In addition to omega-3 fats, I highly encourage you to incorporate dairy into your diet. I have heard of athletes avoiding dairy because of the fat content, but truly, dairy is so awesome for you to include in your day-to-day life and right after your workouts.

One dairy product I encourage you to consume every day is yogurt. Plain Greek yogurt is the best because it is high in protein and doesn’t have a lot of added sugars like many yogurts on the market. The probiotics in yogurt help increase the healthy bacteria in your gut, which optimizes your digestion. You need optimal digestion in order to absorb the antioxidants that help you recover from tough workouts. Athletes need more nutrients than the average person and these needs are best met with optimal digestion. Go for yogurt every day!

Dairy is excellent for your recovery as well. Milk will rehydrate you after a workout—did you know that it is 90 percent water AND it has electrolytes? Milk is an excellent source of carbohydrates, which replenishes the glycogen that your muscles lose during a workout. Milk is also a great source of protein, which helps your muscles to recover. Studies show that milk may help reduce muscle damage and improve muscle recovery, which can help you perform better during your next workout.

Personally, I am a strong proponent of chocolate milk for a post-workout drink—it has that perfect ratio of 3 to 4 grams of carbohydrate for every gram of protein. This is the ratio you want for optimal recovery.

Eat your fruits and veggies, lean proteins, and the healthy fats I described here and you will come out a winner on the field, court, pool, or track!

 

 

Happy Mothers (to-be) Day: Nutrition Tips for a Healthy Pregnancy

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This is for all of you expectant moms out there; this Mother’ Day, give yourself the gift of a healthy pregnancy! Here are some nutrition tips to consider for the two (or more) of you!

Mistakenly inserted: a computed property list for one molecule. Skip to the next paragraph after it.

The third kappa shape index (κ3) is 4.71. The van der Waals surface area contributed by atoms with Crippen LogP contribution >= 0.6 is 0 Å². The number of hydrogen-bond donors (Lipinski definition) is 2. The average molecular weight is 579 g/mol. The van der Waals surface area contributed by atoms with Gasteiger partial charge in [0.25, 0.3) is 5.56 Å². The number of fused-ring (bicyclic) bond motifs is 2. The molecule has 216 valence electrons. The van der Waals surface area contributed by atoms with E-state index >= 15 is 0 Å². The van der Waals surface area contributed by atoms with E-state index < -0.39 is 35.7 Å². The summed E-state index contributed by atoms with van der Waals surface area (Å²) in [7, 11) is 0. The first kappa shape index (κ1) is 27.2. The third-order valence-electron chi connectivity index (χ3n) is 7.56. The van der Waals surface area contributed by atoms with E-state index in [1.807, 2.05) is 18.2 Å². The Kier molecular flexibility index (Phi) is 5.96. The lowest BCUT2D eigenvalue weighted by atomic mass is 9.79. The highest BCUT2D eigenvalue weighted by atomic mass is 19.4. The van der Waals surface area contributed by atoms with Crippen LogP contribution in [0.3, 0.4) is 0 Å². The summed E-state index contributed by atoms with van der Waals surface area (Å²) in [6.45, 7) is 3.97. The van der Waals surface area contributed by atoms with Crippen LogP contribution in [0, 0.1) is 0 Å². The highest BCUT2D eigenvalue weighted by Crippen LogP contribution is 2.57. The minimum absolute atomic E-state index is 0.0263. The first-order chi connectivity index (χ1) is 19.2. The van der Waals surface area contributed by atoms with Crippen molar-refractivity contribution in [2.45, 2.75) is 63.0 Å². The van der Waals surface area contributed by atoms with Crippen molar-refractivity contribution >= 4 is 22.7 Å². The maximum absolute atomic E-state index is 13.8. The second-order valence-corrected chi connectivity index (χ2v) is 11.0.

Protein

Consuming sufficient amounts of protein is critical for women during pregnancy. Experts suggest that women should consume 75-100 grams of protein during pregnancy. Protein helps the fetal tissue, including the brain, to grow and it is also important for the blood supply. Some research shows a decreased risk of preeclampsia and other pregnancy complications with adequate protein intake. Here are some great sources of protein: grilled chicken breast (36 grams for a four-ounce serving), Greek yogurt (about 17 grams for standard container), mixed raw nuts (about 9 grams per 1/3 cup serving), green peas (about 8 grams per cup), and tofu (10 grams per quarter block).

Iron

It is very important to consume ample iron during pregnancy increase your blood volume and prevent anemia. Awesome sources of iron include leafy greens (spinach, kale, collards, and chard), lentils, beans, raw nuts, turkey, fish, and lean beef.

Folate/Folic Acid

Folic acid is the single most important nutrient to consume in order to help prevent neural tube defects such as spina bifida. It is often recommended to take a folate supplement during pregnancy. Folate is a B-vitamin. B vitamins are water-soluble so it is near impossible to consume too much; in other words, what you do not use, you pee out.

Omega-3s

Omega-3s, particularly DHA, is critical for the healthy development of your baby’s organs and brain. The best source of DHA is fatty fish like sardines, salmon, trout, mackerel and other fish choices that are not likely to have mercury. Make your fish choices using this chart from the Natural Resource Defense Council.

Probiotics

Last, but not least, turn to fermented foods (kefir, kombucha, tempeh, sauerkraut) for their probiotics. It is your gut that determines the health of your baby’s gut. Probiotics are the absolute best way to increase the healthy flora in your gut so that baby’s gut will be healthy too!

Happy Mother’s Day! Here’s to the healthiest pregnancy imaginable!